A Cop’s-Eye View: A Bit About Me and the Sanctuary Jurisdiction I Patrol
(The second in an on-going series of articles from a police officer actively serving in a sanctuary county outside Washington, D.C.)
The greatest challenge law enforcement faces when dealing with illegal immigrants, especially in a sanctuary jurisdiction, is not one of resources. The D.C. metropolitan area is the seat of our government, and as a result, our cups runneth over with resources. The problem is one of public perception fueled by misinformation and a healthy dose of ad misericordiam, “fake news”. In other words, the desire to stop illegal immigration is inherently inhumane and racist, therefore those in favor of it, or worse, in charge of enforcing it, are labeled jackbooted storm troopers.
I’ve been called a “Nazi” by an illegal immigrant, more than once which is an odd accusation to level at someone whose grandfather’s last name appears in concentration camp prisoner ledgers. However, we do find ourselves continuously under attack, baselessly accused of bigotry and xenophobia.
A bit about the author, then. I was not born in the United States, nor was I born an American citizen. I grew up in a multilingual and multicultural household and went to international schools. I speak several languages, and to several family members, that is not English. My friends came from everywhere in the world, and nobody cared where anyone was from. My parents would not have tolerated anything else, and the idea that a person should be judged on their merits alone is one I subscribe to, to this day. Not to veer too far off topic,but if you are truly a racist police officer and you bring that stuff to work, you are going to have a very painful (and probably short) career with very little backup.
With all that in mind, I absolutely empathize with the desire to leave the Third World and go somewhere better. Clearly, they would not endure what they endure otherwise. Let me give you an idea of the average living conditions of an illegal immigrant, as I’ve encountered them. If it’s a one- or two-bedroom apartment, eight people seems to be the magic number. In a house, most of which are small Cape Cod style homes, (generally vermin-infested) I’ve encountered up to twenty.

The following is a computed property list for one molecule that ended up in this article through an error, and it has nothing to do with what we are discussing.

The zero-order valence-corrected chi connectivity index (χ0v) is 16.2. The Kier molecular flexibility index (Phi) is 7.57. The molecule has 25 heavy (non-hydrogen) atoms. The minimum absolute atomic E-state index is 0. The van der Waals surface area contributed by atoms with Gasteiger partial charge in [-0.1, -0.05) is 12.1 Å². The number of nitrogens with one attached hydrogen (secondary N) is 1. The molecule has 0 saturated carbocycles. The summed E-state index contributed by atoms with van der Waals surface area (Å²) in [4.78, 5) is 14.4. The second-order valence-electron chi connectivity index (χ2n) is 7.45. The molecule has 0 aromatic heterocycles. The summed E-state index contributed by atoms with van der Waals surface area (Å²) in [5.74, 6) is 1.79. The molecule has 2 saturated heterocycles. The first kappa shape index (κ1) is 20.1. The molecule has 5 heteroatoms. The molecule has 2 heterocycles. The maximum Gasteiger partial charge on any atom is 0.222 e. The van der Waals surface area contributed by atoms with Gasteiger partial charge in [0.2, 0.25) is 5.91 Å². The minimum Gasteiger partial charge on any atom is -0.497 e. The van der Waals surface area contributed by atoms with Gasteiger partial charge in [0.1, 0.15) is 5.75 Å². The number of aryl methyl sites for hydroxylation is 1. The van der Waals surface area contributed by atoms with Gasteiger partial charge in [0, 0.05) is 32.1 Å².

Generally, every morning these men drive (usually without licenses) to a local 7-11 or Home Depot and wait for work. The work is typically hard labor, the pay isn’t in line with what is legally required, and obviously the benefits are non-existent. They send whatever money they don’t need to survive back home to their families. On top of this, they’re victimized by Central American gangs, who in spite of what local politicians like to claim, have established a very strong foothold in the U.S. — and are also regularly part of catch-and-release.
Taking into account all the variables above, one can draw a very clear comparison to immigration from a certain boot-shaped European country, both pre- and post-World War II, and the organized crime it was unfairly famous for. It’s been so romanticized by Hollywood that it’s easy to forget there is a very real price paid when organized crime groups are allowed to operate with impunity. Picture being a member of MS-13 in a sanctuary jurisdiction. I don’t imagine it is much different than being a “made man” in 1970s Brooklyn, minus the Brioni suit.
Worst case scenario, you’re arrested for something and inconvenienced for a few hours. You certainly won’t be reported to ICE even if you are a known gang member. In fact, you’re going to be released with a court date issued to a person who doesn’t exist (i.e. whichever ID you provided) at an address you may or may not have ever lived at. If there’s an active ICE detainer request, we won’t hold you for it, don’t worry. When your court date arrives and you fail to appear, a bench warrant for a person who doesn’t exist will be issued — and so spins the endless wheel of nonsense.
If you think I’m kidding, let me briefly take you back to a night when I stopped a car for DUI. All five occupants had no physical identification, and all five identified themselves to me as “Jose Rivas” born on 01-01-1971. I don’t know where any of them are now, but I do know the Jose Rivas I arrested and charged with DUI still has a 17-year-old bench warrant.
I suppose we could find him if we were permitted to fingerprint arrestees for incarcerable traffic offenses. That is, if the powers-that-be wanted us to find him.